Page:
If what he gives freely were held
As thoughts of blame they’d draw him out

But he wants only Allah as his own
He gives so you gain profit in a bargain [2]

The “thoughts of blame” in the first couplet could mean Hatim Tai’s kin blaming him for squandering their common resources. But thoughts of blame could also come from the receiver of generosity, humiliated with inability to reciprocate appropriately. Being drawn out suggests being expelled or lured from one’s home camp.

In the second couplet, Hatim Tai justifies his generosity. He hopes to receive blessings from God for his generosity. He offers the other party not an obligation to him but clear material rewards: “profit in a bargain.” Barriers to such trade would be God’s absence or humans’ unwillingness to reap profit. In human understanding around the world and throughout history, neither of these barriers to trade have been prevalent.

Being too generous can impede practical cooperation. In his introduction to his volume of Hatim Tai’s poetry, the translator explained:

The success of Hatim’s poetry is in part due to his mastery of communication habits by means of which his readers understand his work and were stimulated to spread his fame long after his death. Such habits are established in early childhood and can be thought of as developing in a five part sequence. The tactile sequence begins with the horizontal position which the infant maintains during the first few weeks after birth. The second position is established as it learns to sit up, the third position appears when it learns to crawl on all fours, the fourth position involves learning to stand on two legs, and the fifth and final position is walking on two feet.

These five positions are related to certain auditory and visual habits. The horizontal position can be correlated with the infant’s ability to babble as it tries to cope with its separation from the mother’s continuous feeding at birth. The seated position lets the child deal with the pull of gravity as it is exerted along the vertical torso instead of as in the horizontal position. The result is a new kind of breathing that produces articulate sounds which replace the babbling. The crawling position acquaints the child with locomotion on its own power and allows it to explore the world with its four feet. This results in the grouping of sounds into words with a syntax that classifies them as nouns and as verbs, etc. and a semantics that relates words to events in an external world. The standing position teaches the child to use its hands to grasp objects such as the pen by means of which elements of a script can be made to represent the sounds of words. The walking position in the last fifth gives the child new ideas that alter the spoken syntax and semantics so that their grammar and metaphors become more elaborate than in spoken language. [3]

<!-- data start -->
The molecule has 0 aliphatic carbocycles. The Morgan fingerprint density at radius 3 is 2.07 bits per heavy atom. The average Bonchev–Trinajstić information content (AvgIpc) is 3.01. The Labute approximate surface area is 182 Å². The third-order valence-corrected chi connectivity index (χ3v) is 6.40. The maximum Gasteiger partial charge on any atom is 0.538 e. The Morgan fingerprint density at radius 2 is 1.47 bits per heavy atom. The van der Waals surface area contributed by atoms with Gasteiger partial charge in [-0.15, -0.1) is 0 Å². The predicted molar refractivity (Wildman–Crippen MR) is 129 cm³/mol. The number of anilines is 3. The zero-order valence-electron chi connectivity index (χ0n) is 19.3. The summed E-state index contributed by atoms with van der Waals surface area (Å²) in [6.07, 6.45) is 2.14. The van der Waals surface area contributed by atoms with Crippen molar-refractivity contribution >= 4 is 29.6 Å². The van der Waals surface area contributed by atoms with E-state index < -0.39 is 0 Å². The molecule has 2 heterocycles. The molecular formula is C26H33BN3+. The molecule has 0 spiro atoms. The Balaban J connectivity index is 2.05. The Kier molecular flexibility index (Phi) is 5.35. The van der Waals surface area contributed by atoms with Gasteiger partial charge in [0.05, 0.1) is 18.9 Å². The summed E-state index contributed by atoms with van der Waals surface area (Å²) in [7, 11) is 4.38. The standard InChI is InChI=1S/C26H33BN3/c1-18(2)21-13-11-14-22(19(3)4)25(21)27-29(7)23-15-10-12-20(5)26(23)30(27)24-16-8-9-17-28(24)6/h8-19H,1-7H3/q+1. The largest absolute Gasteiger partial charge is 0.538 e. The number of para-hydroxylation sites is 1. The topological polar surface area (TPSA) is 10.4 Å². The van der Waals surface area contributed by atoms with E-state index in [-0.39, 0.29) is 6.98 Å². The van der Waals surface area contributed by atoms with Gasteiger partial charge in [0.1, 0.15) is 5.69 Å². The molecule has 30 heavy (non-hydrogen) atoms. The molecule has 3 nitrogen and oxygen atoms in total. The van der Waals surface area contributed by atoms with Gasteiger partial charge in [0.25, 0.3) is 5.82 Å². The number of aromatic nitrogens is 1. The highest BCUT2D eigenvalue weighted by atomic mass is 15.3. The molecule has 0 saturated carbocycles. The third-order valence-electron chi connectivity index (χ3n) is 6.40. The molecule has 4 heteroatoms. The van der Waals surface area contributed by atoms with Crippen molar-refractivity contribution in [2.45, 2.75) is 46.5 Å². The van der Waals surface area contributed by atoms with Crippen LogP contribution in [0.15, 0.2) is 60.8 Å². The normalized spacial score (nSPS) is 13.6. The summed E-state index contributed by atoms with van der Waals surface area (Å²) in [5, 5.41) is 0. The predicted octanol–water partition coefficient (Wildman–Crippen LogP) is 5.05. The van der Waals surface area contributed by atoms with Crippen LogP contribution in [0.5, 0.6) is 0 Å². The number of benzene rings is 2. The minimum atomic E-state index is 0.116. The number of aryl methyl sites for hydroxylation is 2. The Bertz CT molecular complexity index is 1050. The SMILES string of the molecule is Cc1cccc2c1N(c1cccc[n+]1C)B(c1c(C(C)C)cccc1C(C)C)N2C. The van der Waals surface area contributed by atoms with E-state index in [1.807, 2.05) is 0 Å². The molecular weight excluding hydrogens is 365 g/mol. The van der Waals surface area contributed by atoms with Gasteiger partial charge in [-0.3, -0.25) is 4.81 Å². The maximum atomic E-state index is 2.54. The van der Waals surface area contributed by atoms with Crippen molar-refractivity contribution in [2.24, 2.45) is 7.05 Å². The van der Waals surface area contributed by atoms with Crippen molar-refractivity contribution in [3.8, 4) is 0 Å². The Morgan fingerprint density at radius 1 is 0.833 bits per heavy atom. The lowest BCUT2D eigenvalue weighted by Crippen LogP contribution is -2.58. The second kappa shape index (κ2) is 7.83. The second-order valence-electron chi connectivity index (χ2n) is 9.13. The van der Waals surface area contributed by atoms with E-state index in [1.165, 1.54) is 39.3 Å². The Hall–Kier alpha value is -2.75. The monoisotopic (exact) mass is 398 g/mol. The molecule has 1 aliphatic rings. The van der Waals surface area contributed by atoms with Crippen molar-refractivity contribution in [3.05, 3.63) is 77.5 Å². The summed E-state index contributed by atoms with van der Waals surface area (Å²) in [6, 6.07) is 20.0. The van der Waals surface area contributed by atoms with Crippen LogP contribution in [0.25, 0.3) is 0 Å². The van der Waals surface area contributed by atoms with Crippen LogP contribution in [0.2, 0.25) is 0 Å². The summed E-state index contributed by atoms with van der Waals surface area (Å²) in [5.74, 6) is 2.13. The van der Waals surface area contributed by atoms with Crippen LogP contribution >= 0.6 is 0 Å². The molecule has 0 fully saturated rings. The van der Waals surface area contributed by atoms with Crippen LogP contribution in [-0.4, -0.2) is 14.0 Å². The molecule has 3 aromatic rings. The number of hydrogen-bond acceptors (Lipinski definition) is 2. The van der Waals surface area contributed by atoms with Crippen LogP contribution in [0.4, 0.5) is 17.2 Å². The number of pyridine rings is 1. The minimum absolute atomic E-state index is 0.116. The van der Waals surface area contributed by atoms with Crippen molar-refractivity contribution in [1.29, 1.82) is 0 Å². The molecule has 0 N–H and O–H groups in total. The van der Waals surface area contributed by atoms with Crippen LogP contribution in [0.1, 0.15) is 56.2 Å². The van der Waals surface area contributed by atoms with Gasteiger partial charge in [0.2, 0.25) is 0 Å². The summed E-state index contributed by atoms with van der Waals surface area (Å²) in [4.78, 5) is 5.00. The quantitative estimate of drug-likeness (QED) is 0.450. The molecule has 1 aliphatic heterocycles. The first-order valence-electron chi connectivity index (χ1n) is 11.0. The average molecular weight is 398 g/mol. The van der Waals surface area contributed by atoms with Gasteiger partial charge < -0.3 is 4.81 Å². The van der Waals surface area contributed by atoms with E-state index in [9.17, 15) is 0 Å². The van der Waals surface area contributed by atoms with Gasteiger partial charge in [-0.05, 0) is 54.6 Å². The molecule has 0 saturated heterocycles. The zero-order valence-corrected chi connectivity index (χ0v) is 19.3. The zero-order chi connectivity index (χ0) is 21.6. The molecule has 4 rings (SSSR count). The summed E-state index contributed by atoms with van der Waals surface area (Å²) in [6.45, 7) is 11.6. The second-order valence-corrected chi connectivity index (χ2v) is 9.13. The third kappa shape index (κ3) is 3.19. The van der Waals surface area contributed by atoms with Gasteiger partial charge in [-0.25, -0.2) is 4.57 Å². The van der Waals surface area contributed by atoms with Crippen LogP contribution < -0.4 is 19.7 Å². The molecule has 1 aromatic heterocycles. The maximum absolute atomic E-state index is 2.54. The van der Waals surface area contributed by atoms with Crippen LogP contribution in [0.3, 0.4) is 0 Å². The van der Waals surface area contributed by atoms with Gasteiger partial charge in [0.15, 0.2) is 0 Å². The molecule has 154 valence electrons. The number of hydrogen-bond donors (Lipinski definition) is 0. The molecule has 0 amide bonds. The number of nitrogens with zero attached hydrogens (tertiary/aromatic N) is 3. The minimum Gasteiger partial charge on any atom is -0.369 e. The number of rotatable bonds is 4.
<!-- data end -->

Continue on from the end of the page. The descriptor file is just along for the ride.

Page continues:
For the couplet above, “If what he gives freely…,” the translator provided the following commentary:

The first couplet says that Hatim gives so lavishly that he is blamed for it. The {Arabic} verb amsakat has a feminine singular ending and its subject janabatu though plural also has a feminine ending in the singular. This suggests that blame for Hatim’s good deeds originates in women and they in turn are the reason he is spurred on to do more good deeds. This is put in the form of a supposition since the women referred to are the prenatal mother, the nurse, and the feminine torso of the seated infant, all of whom cannot be identified too clearly since they are known before speech develops. But the desire to give waste products to those who have stolen the continuous nourishment is clear enough. [4]

Engaging with such communications theory and such poetic commentary is difficult. But that theory and commentary is no more nonsensical than hugely influential Freudian and other theories and commentaries. Finding some constraint on humans’ generosity in giving meaning seems particularly necessary in a global economy of complex, intricately connected, quickly signaling human communication networks.

This for that has great use when it means no more than that.

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[1] Diwan of Hatim Tai, from Arabic trans. Wormhoudt (1984) 4:12-17. A leading authority on Arabic literature has told me that Wormhoudt’s translations poorly represent the Arabic text and have numerous clear translating errors. The name Hatim Tai has numerous spelling variations, including Hatim al-Tai and Ḥātem-e Ṭāʾi. Stories of Hatim Tai have parallels in the Old French fabliau William of the Falcon, in the medieval Latin poem Lantfrid and Cobbo, in Boccacio’s Decameron X.3, the story of Nathan and Mithridanes, as well as in much other literature around the world.

[2] Id.  1:1-2.

[3] Introduction, Wormhoudt (1984) pp. 1-2.

[4] The commentary faces the Arabic poetic text and is immediately below its English translation.

[image] Lighting Paschal candle for Easter Vigil Mass. Parish of St. Rita of Cascia, Mexico City, Mexico. 30 March 2013. Thanks to Isaac1992 and Wikimedia Commons.


Wormhoudt, Arthur. 1984. Ḥātim al-Ṭāʼī. The diwan of Hatim al Tai. Oskaloosa, Iowa: William Penn College.